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Personally, I think the material components are done perfectly.  As they have no cost, you can assume that you don't have to pay for them as the default.

That makes it very easy to simply ignore them if you don't like them.  I happen to not like them, for example.  To me, it is both un-necessary book keeping and makes magic a bit silly.  Nothing like taking out little bits of scraps to really take the magic out of casting a cool spell.
I want the rules to say, material components are unnecessary. Because the Wizard is inherently magical. The external bat fur is mundane.



  It's more likely the bat is magical than the wizard.

@mikemearls don't quite understand the difference

I don't make the rules, I just think them up and write them down. - Eric Cartman

Enough chitchat!  Time is candy! - Pinky Pie

I want the rules to say, material components are unnecessary. Because the Wizard is inherently magical. The external bat fur is mundane.


 It's more likely the bat is magical than the wizard.


Heh, that is exactly the problem with material components.

As if the bat studies magic or is capable of magic!

Obviously, it is the Human who is capable of and doing the magic.

Humans are spiritual beings.

Heh, that is exactly the problem with material components.

As if the bat studies magic or is capable of magic!

Obviously, it is the Human who is capable of and doing the magic.

Humans are spiritual beings.



I'm a bit surprised so many have trouble 'getting' material components.  They're (loosely) modelled after real-world 'magickal' practices.

Humans aren't spiritual beings, they're physical beings with a spirit inside.  They exist and peceive on the physical.  For that reason, mnemonic focuses help to align the physical magician who is performing the magic with the spiritual self who ultimately must produce the effect.  It's the same reason an athame is used for drawing a circle, or various elements like salt or coals are used at the cardinal points of a 'magickal' circle.

Cured leather is the mnemonic for the most common type of armor (leather).  Fleece was the mnemonic for minor illusions ('pulling the wool over someones eyes') and so on.  It has jack to do with whether or not the bat is magickal.

Edit: For clarity, I'm not saying you should or shouldn't use them.  But this whole idea that they're utterly silly and is just something someone tossed in isn't accurate; they had an actual reason for including them at the time.

"Lightning...it flashes bright, then fades away.  It can't protect, it can only destroy."

Heh, that is exactly the problem with material components.

As if the bat studies magic or is capable of magic!

Obviously, it is the Human who is capable of and doing the magic.

Humans are spiritual beings.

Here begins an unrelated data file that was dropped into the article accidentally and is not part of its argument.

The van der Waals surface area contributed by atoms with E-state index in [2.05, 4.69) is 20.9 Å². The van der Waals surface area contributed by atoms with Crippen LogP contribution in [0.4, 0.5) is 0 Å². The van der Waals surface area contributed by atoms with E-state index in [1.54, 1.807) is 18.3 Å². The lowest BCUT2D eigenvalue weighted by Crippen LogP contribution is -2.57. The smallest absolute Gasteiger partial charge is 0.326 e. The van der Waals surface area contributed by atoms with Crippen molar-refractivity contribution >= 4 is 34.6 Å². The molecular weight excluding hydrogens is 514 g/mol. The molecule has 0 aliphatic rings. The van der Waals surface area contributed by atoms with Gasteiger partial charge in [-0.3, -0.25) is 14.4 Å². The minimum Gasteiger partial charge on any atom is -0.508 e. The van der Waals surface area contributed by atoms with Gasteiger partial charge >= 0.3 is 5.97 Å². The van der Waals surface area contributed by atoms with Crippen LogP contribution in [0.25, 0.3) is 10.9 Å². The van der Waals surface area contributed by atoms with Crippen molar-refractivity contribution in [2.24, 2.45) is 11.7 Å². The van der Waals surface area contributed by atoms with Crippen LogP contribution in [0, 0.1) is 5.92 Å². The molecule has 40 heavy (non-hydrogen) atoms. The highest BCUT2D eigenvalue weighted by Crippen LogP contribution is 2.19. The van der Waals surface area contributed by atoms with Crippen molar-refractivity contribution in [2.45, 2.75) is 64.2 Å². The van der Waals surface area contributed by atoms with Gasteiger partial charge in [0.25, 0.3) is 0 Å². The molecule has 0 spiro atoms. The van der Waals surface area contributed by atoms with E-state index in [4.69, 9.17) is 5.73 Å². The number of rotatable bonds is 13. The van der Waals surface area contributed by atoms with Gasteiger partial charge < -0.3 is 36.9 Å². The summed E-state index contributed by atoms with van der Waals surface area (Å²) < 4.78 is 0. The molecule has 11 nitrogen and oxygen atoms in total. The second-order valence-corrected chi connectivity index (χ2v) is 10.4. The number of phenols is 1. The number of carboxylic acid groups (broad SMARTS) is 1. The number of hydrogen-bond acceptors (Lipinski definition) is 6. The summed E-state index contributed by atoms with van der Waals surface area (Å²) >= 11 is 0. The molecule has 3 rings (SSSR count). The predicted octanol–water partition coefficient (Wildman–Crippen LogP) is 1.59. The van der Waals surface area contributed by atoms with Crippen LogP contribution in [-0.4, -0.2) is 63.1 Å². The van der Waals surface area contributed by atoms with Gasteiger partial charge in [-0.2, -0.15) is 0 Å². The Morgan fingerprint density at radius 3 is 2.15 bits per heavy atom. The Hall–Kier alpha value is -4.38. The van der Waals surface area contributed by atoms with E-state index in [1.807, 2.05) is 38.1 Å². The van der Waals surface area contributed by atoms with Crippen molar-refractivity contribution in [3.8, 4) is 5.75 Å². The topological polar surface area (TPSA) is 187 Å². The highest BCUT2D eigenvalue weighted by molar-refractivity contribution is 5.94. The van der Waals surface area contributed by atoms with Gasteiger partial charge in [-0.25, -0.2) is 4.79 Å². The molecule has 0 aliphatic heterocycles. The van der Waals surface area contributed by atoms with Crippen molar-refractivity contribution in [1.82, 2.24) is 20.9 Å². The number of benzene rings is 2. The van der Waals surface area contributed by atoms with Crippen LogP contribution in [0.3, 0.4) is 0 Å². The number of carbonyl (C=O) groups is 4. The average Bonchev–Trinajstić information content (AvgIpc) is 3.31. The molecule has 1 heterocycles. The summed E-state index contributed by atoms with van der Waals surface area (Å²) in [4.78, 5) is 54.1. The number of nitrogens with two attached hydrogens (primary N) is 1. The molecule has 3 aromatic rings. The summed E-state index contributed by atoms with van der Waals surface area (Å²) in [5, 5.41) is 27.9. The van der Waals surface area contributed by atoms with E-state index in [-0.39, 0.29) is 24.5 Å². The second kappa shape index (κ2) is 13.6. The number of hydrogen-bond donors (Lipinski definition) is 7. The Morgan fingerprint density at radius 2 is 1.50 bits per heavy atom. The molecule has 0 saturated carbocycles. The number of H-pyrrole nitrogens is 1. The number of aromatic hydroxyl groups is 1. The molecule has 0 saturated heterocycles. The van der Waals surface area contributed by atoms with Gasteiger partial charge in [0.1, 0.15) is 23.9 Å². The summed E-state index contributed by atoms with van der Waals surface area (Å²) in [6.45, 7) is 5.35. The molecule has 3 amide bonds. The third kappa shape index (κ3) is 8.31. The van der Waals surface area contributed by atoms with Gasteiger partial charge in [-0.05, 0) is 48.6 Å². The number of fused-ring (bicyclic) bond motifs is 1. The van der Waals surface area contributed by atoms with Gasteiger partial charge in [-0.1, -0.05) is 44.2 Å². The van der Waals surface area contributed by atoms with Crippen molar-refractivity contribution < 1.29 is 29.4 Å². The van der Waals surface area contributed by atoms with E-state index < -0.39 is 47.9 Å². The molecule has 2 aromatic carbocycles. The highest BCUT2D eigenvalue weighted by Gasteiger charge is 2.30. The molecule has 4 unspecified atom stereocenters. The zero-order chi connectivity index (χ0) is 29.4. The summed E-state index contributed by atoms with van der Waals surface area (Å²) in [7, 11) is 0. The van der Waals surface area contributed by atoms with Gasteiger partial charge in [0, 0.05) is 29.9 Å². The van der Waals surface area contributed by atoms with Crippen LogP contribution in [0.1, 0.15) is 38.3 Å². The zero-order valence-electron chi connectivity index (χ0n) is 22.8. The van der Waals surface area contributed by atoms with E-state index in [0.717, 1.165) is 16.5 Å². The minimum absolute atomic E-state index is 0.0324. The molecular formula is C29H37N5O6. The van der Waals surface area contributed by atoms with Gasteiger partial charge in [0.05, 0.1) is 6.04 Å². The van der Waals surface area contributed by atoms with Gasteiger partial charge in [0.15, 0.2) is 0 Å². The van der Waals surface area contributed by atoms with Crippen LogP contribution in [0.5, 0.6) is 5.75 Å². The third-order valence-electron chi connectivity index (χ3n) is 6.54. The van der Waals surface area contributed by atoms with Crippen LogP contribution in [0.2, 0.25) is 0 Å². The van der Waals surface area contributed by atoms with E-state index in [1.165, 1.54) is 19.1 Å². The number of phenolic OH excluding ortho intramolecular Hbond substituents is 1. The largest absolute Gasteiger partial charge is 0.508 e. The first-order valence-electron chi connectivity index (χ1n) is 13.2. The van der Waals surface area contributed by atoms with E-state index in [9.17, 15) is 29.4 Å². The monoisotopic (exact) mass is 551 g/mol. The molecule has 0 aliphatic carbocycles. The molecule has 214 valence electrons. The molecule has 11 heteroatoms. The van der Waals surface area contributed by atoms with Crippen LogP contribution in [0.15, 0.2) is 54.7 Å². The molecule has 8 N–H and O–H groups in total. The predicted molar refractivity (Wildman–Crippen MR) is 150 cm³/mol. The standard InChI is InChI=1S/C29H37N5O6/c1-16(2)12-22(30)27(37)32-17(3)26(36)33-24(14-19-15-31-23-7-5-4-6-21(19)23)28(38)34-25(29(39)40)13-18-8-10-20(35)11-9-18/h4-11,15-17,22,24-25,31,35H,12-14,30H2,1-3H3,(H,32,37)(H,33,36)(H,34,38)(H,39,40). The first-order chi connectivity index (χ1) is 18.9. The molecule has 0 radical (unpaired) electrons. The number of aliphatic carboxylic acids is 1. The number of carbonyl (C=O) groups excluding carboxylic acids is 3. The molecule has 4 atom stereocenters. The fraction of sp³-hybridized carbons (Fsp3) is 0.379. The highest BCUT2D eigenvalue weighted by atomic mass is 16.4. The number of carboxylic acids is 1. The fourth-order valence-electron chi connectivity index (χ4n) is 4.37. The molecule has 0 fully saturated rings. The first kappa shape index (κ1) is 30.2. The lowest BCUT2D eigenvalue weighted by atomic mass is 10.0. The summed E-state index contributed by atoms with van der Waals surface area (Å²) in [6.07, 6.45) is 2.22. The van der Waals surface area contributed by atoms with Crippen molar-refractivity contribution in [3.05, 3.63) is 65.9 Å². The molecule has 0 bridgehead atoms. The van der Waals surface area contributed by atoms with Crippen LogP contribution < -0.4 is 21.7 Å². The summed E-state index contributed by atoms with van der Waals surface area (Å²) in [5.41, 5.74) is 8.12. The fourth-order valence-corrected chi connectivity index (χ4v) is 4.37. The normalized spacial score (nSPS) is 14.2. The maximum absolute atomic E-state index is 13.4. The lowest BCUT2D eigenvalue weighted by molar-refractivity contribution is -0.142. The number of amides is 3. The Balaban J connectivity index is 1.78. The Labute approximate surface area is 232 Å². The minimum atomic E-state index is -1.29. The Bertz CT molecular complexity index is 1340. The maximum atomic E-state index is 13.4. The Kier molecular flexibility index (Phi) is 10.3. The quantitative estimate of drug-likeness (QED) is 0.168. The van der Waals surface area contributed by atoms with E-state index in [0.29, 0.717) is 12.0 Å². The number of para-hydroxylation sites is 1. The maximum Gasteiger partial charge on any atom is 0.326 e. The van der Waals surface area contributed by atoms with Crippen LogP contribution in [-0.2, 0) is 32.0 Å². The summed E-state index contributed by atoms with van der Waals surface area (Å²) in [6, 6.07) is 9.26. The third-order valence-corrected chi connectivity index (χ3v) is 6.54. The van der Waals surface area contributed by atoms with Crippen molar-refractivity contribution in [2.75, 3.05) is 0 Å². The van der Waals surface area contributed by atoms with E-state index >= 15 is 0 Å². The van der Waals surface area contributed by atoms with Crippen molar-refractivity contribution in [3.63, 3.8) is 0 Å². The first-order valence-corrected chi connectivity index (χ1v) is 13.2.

I'm a bit surprised so many have trouble 'getting' material components.  They're (loosely) modelled after real-world 'magickal' practices.

Humans aren't spiritual beings, they're physical beings with a spirit inside.  They exist and peceive on the physical.  For that reason, mnemonic focuses help to align the physical magician who is performing the magic with the spiritual self who ultimately must produce the effect.  It's the same reason an athame is used for drawing a circle, or various elements like salt or coals are used at the cardinal points of a 'magickal' circle.

Cured leather is the mnemonic for the most common type of armor (leather).  Fleece was the mnemonic for minor illusions ('pulling the wool over someones eyes') and so on.  It has jack to do with whether or not the bat is magickal.

Edit: For clarity, I'm not saying you should or shouldn't use them.  But this whole idea that they're utterly silly and is just something someone tossed in isn't accurate; they had an actual reason for including them at the time.


Reallife has many (many) different kinds of spiritual tradititions.

Very few of them rely on “bat fur”.

Reallife has many (many) different kinds of spiritual tradititions.

Very few of them rely on “bat fur”.



Guano isn't fur.

But go on, completely overlook the point explaining where material components came from because other traditions that Gygax and others didn't investigate or decide to model had different methods.  I'm sure you'll come out looking so much more 'enlightened and inclusive', despite the fact I couldn't care less if you use them or not.

"Lightning...it flashes bright, then fades away.  It can't protect, it can only destroy."

Edit: For clarity, I'm not saying you should or shouldn't use them.  But this whole idea that they're utterly silly and is just something someone tossed in isn't accurate; they had an actual reason for including them at the time.


They're not silly, but they are an entirely arbitrary holdover.  There are so many places where D&D magic strays (often heavily) from real world magical/spiritual traditions and yet this one they choose to keep while entirely discarding the rest of ritual that goes with it.